RIO DE JANEIRO — As if competing in the Olympics wasn’t difficult enough, marathon open-water swimmers in the 2016 Rio de Janeiro Games will face an extra challenge: Swimming without opening their mouths.
On Thursday, health experts warned competitors not to open their mouths in the polluted waters, the New York Times reported. That includes marathon swimmers, rowers, windsurfers, sailors and more.
Raw sewage flows into Guanabara Bay where the athletes will be competing, according to a study published earlier this month.
Brazilian scientists also reported finding a drug-resistant “super bacteria” in water samples taken over the past few years. The bacteria can be fatal to people with weakened immune systems.
Researchers told CNN there was “no reason to believe the levels have changed because raw sewage continues to flow into many waterways.” Polluted canals empty in Guanabara Bay.
On Thursday, the Times reported “environmentalists and scientists say Rio’s waters are much more contaminated than previously thought.”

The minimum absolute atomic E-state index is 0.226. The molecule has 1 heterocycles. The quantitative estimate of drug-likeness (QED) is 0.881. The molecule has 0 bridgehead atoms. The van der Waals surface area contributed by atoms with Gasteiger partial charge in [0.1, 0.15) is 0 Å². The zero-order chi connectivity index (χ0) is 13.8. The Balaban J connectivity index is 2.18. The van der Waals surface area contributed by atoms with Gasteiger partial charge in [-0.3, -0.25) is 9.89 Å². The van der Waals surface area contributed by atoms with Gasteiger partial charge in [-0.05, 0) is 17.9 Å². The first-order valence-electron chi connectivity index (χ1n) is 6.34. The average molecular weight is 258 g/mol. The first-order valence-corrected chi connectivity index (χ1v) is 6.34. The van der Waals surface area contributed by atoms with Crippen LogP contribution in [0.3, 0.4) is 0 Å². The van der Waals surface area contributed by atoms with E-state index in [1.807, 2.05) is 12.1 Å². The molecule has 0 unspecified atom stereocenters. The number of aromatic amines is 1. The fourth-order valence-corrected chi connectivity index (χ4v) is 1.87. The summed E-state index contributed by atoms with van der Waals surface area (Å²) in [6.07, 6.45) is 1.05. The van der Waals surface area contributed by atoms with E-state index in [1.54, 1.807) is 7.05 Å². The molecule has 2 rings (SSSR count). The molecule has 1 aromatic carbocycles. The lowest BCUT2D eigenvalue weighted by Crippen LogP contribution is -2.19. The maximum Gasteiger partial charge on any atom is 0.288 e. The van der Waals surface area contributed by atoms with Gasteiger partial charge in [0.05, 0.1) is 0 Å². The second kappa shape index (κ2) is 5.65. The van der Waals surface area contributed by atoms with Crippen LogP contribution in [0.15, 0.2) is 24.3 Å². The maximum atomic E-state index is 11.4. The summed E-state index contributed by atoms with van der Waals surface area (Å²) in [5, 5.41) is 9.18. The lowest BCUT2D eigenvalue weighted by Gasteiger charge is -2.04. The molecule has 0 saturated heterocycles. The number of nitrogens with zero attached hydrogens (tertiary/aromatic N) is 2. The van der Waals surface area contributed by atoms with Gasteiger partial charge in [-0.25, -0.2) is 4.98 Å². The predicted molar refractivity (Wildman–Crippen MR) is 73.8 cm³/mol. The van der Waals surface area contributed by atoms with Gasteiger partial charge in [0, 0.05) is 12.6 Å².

Besides the “super bacteria,” the water contains “rotaviruses that can cause diarrhea and vomiting,” according to the Times.
The U.S. Olympic Rowing Team announced the team will wear unisuits with an “antimicrobial finish” to combat against pollution in the Rodrigo de Freitas Lagoon, Getty reported.
Last month, parts of a dismembered body were found along the beach, just steps from where Olympic volleyball players will be competing.
Colorado’s Missy Franklin is heading to Rio to compete. Her father said the warning doesn’t impact her because only long-distance competitions will be held in open water. Franklin competes in the pool, which is highly regulated.
Franklin grew up in Centennial and graduated from Regis Jesuit High School in Aurora.
The Olympics begin Aug. 5.